In this essay, former first lady Rosalynn Carter writes on behalf of the Georgia Coalition for Equity in Education about the U.S. Justice Department's charge the state is illegally segregating students with disabilities in separate and substandard schools that isolate the children from peers.
Friday marks the year anniversary of the Justice Department's letter to Gov. Nathan Deal in which the federal agency warns:
Our investigation found that the State unnecessarily relies on segregated settings to serve students with behavior-related disabilities in the GNETS Program, through which the State unnecessarily segregates thousands of students from their peers.
The GNETS Centers severely restrict interactions between students with disabilities and their peers in general education, depriving them of the opportunity to benefit from the stimulation and range of interactions that occur there, including opportunities to learn, observe, and be influenced by their non-disabled peers. Even in GNETS Classrooms that are physically located in general education school buildings, many students placed in the Classrooms are unnecessarily segregated from their peers because the Classrooms are often located in separate wings or isolated parts of school buildings, some of which are locked and/or fenced off from spaces used for general education programs. Further, the State fails to ensure that admissions to the GNETS Program are limited to only those students for whom therapeutic and behavioral health services in a segregated setting may be necessary. In addition, the Department found that the vast majority of students in the GNETS Program could participate with additional aids, services, and supports in the variety and rigor of educational opportunities available in general education schools. Because of the State’s administration of the Program, these students are unnecessarily segregated from their peers.
You can read the AJC investigation on this issue here.
By Rosalynn Carter
The state of Georgia needs to stop denying thousands of its schoolchildren their civil rights.
The U.S. Supreme Court’s decision in Brown v. Board of Education marked a turning point in the education of our country’s students. The court made clear that separate is not equal and made equal educational opportunity the law. Yet more than 60 years later, Georgia’s students are still being denied these civil rights.
After a multiyear investigation, the U.S. Department of Justice found that Georgia is illegally segregating thousands of students with disabilities in a substandard statewide network of programs called GNETS (Georgia Network for Educational and Therapeutic Supports) in violation of the Americans with Disabilities Act. An entire school year has passed since the DOJ sent its letter of findings to the state, yet for the students sentenced to these programs, time has stood still and justice continues to be denied.
Friday marks the first anniversary of the DOJ letter. It is past time that Georgia found a way for these students to receive an equal education without being separated from their peers in their neighborhood schools.
These are children with mental health and behavioral health needs and who are victims of trauma. They do not attend traditional public schools. Many remain in buildings that exist as vestiges of our sad segregated history. Others attend school in locked hallways and separate mobile classrooms, where they are not permitted to interact with the non-disabled school population. Most will never attend a high school football game or school dance.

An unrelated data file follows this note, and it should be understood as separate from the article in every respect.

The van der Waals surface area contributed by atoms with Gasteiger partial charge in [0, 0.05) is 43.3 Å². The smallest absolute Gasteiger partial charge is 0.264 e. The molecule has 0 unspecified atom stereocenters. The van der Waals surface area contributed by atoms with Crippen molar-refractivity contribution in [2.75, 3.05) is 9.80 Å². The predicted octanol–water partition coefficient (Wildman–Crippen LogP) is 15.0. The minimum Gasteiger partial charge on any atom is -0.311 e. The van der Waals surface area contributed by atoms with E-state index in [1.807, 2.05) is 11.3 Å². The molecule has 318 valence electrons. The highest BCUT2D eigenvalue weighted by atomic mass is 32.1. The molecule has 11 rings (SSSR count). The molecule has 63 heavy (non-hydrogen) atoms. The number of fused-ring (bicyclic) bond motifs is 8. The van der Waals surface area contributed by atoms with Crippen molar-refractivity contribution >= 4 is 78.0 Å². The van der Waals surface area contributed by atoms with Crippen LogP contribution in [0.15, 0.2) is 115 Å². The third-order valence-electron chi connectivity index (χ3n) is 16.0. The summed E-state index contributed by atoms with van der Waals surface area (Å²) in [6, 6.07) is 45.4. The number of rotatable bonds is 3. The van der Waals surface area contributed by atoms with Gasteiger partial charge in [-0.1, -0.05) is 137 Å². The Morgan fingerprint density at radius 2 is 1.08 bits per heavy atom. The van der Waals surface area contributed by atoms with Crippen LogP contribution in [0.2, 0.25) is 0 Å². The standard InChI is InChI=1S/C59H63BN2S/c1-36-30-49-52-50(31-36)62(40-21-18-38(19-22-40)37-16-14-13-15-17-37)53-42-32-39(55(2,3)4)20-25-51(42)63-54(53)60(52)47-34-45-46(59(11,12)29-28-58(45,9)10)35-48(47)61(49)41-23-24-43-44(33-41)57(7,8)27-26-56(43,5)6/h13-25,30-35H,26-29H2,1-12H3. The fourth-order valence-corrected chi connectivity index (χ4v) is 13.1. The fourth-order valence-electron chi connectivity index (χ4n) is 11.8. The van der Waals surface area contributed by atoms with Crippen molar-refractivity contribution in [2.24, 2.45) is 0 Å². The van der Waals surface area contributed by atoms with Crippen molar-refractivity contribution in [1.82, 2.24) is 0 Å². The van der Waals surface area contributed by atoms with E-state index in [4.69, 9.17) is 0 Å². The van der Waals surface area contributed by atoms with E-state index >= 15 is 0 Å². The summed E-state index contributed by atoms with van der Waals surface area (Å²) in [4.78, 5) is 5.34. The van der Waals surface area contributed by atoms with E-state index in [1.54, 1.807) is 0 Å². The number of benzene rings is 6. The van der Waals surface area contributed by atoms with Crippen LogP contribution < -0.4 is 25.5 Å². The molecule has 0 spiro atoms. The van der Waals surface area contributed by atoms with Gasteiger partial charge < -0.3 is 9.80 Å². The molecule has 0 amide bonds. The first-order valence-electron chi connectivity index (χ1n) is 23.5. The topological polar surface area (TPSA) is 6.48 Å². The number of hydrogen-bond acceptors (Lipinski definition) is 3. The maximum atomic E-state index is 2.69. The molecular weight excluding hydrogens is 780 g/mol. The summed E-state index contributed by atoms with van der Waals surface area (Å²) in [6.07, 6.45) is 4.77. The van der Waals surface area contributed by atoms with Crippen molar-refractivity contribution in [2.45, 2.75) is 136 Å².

An Atlanta Journal-Constitution investigation recently found that Georgia’s public schools assign a vastly disproportionate number of black students to “psychoeducational” programs, segregating them not just by disability but also by race. The newspaper found that 54 percent of students in Georgia’s psychoeducational programs are African-American, compared with 37 percent in all public schools statewide.
Ultimately, as the DOJ has concluded, the educational experience is separate, unequal, and a violation of our children’s civil rights. Even the state’s own audit in 2010 found that the GNETS “cannot demonstrate that the services provided to students in the GNETS Program have resulted in improvements to [students’] behavior or academic performance.”
Decades of research show there is no benefit from segregating students with disabilities from their peers and that there are benefits from inclusion. In response to this crisis, stakeholders, including the Carter Center, have formed the In response to this crisis, stakeholders, including the Carter Center, have formed the Georgia Coalition for Equity in Education.
As a member of the coalition, I call on the state to collaborate with the Department of Justice to bring our education system into compliance with the ADA and to develop a resolution to reform the outdated GNETS program. In its place, the state should implement a broad array of supports for neighborhood schools in local school districts, where students can be successful academically and socially, graduate, and even be prepared for postsecondary education or employment.
The coalition has urged the state repeatedly but unsuccessfully to gather input from stakeholders about how to reform the system. If the state and DOJ are close to reaching a settlement, we call on them to seek stakeholder input now. Otherwise, we recommend that the DOJ take legal action to vindicate the civil rights of these students and ensure that the Brown decision’s vision of equal educational opportunities is realized for all of Georgia’s students.